A Tauranga father is counting his blessings after his family of seven dodged death on Sunday morning.
The most affected residents from Maungatapu's landslide were able to return home briefly on Monday but questions remain on where to next.
Wet weather has continued to plague regions further north too, with a mammoth clean-up on the cards.
From the air, you can see the extent of the damage to Luke Hanan's house. The two-storey home was levelled by a massive slip.
He and his wife were asleep in bed and they searched desperately in the dark for their five children.
"We looked out the back window and thought, 'There's no way they're coming out of there'. Initial thought was they're dead," Hanan said.
Neighbours rushed to help.
"The house has gone, the house has gone, we could hear kids screaming," neighbour Paul Martin said.
Hanan said they tried going room to room to find their children.
"We managed to find and locate two of them pretty quickly, then we walked to what we thought was the hallway - that disappeared and ended up being part of a hill," he said.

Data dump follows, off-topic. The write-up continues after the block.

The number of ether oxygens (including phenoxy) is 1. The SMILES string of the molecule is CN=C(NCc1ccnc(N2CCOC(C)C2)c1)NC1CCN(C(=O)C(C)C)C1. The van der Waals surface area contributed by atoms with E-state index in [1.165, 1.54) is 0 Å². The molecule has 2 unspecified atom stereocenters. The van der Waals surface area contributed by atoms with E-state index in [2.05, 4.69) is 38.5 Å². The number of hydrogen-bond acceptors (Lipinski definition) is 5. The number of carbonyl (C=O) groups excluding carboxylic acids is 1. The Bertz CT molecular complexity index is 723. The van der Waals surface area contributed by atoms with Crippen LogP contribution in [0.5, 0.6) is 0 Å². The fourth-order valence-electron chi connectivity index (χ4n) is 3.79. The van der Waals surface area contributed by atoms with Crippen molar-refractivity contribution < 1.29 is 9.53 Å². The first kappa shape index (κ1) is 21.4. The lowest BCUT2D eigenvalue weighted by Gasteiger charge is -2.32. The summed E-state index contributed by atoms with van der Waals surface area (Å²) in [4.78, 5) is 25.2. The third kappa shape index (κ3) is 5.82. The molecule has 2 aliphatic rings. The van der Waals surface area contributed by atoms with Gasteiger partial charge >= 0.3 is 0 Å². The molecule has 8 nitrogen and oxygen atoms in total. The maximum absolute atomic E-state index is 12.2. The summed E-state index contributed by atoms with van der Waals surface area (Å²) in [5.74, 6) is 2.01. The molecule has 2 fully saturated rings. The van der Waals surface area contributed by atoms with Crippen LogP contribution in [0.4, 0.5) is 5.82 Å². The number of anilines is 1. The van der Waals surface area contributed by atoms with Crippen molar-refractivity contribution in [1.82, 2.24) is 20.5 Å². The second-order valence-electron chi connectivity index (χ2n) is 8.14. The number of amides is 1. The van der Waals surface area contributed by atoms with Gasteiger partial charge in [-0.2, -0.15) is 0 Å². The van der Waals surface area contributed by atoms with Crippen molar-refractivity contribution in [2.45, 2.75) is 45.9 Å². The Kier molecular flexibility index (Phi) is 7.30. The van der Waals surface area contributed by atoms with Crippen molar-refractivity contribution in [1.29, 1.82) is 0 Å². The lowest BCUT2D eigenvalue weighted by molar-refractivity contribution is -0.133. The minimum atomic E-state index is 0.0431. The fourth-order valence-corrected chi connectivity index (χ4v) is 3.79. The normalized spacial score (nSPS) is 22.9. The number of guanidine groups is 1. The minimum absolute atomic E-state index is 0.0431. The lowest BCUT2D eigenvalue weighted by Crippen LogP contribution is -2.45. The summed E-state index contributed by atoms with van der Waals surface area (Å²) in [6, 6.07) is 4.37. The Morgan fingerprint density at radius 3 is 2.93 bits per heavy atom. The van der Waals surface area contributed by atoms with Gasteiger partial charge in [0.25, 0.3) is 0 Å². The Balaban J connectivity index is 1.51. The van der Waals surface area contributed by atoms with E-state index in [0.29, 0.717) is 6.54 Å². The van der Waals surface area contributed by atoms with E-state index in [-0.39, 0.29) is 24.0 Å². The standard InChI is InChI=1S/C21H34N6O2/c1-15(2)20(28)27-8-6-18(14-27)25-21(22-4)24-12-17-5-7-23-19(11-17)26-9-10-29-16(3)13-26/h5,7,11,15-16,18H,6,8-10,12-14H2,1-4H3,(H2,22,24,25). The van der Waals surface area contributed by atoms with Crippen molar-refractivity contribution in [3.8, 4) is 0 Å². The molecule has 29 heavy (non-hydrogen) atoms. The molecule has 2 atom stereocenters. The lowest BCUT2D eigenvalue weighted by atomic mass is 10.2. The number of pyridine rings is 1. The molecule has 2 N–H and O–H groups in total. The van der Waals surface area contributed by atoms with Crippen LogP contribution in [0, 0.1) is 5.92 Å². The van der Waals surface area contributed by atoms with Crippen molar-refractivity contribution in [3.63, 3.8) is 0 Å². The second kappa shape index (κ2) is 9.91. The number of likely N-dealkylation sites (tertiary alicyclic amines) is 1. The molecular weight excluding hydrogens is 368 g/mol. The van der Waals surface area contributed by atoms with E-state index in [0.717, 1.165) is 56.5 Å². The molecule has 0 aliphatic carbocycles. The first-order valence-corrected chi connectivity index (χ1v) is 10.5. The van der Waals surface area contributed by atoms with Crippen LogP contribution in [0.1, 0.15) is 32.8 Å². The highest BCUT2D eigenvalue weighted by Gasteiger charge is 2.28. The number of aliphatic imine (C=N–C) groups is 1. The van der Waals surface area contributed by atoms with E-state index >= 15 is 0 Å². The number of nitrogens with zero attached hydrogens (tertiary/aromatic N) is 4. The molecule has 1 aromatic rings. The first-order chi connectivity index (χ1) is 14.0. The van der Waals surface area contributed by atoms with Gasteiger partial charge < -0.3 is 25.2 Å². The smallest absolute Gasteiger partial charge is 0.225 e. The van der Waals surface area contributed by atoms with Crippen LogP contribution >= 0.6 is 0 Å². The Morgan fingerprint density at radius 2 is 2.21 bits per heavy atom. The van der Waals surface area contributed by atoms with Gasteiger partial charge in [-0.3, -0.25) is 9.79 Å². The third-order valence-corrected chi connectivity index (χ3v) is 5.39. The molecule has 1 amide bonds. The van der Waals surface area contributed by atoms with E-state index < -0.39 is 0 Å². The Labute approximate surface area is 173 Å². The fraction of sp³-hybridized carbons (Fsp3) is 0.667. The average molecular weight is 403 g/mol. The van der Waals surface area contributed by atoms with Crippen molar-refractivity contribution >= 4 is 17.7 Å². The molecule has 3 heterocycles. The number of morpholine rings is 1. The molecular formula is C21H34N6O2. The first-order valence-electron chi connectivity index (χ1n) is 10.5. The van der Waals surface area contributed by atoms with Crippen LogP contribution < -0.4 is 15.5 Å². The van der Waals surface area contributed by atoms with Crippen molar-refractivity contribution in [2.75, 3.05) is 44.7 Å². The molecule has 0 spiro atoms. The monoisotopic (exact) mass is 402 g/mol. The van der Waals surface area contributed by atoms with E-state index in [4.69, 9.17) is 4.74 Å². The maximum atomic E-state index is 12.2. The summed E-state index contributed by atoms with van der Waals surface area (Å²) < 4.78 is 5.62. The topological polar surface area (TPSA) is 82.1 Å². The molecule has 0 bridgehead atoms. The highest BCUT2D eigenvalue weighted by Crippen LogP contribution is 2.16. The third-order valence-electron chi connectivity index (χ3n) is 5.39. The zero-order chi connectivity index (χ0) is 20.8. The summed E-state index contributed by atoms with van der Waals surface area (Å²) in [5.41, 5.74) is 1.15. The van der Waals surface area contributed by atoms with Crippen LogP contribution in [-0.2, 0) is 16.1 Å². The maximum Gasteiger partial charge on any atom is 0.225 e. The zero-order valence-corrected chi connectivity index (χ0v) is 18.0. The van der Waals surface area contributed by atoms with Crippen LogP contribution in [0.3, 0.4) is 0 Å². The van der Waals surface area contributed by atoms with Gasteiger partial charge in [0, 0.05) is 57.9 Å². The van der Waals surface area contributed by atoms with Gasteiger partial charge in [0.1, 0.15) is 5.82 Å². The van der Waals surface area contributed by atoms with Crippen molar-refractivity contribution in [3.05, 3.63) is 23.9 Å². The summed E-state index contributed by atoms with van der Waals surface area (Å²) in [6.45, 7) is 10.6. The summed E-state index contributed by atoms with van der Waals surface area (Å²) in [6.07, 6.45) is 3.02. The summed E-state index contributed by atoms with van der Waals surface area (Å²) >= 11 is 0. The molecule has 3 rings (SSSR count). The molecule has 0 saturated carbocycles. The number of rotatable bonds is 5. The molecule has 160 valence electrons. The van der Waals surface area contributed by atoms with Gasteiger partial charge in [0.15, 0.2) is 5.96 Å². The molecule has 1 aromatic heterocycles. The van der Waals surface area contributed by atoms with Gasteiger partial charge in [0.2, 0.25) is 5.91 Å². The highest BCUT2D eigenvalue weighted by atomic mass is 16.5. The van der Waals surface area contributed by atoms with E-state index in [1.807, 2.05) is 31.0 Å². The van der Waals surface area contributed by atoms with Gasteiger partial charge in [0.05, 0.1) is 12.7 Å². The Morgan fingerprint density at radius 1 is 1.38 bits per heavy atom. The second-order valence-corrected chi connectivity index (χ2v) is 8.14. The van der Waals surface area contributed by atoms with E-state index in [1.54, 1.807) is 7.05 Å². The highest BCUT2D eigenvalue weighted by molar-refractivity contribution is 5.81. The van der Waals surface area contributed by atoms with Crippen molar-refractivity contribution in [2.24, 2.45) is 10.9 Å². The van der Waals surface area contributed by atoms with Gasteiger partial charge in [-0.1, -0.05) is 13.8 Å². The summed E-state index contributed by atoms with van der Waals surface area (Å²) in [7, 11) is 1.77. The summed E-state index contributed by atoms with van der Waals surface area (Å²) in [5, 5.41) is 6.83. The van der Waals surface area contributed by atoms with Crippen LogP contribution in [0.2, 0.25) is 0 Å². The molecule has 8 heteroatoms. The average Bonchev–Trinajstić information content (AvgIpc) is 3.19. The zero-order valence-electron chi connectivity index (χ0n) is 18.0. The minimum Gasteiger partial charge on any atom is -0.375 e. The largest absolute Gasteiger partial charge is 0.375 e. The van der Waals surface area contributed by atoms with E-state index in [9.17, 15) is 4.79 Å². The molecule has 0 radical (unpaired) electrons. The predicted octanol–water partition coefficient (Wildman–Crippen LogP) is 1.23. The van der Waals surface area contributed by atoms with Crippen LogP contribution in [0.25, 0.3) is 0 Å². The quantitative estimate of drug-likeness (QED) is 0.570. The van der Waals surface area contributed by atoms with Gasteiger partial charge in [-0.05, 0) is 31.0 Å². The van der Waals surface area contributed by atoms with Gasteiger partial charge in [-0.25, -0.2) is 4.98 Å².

"So we basically just waded through mud, kids were climbing out of the window."
Unbelievably, no one was seriously injured. Five homes were severely damaged and residents were able to return for a short time on Monday morning.
Some walked away with precious possessions, but others weren't so lucky.
"It's twisted into several pieces, and part of the house is on top of the neighbour's property, and then just covered in mud," Hanan said.
It's a bitter pill to swallow because he had just finished two years of renovations only hours before the slip hit.
"Unfortunately we just finished the last wall at 4 o'clock that afternoon, and yeah those couple years of work have definitely gone down the drain," Hanan said.
They still don't know if they'll be able to rebuild.
"Talking to a few people, they just don't know how unstable the bank still is," Hanan said.
"We don't really know what's happening with the section at this point in time. I'd say that might be the end of the section really."
The extreme deluge has been lashing other parts of the North Island too. Intense rain caused the Waihou River in Te Aroha to burst its banks early on Monday morning, spilling onto streets. And in the Coromandel, the summit of State Highway 25A - a major access road - has completely collapsed into the gully.
Coromandel Mayor Len Salt warns of treacherous driving in the region.
"We really need people to keep a close eye on that, don't travel unless it's absolutely necessary," he said.
There's more heavy rain forecast for much of the North Island for the rest of the week.
"We are very concerned, we're keeping a close eye on the next weather system," Salt said.
The North Island is still far from being in the clear.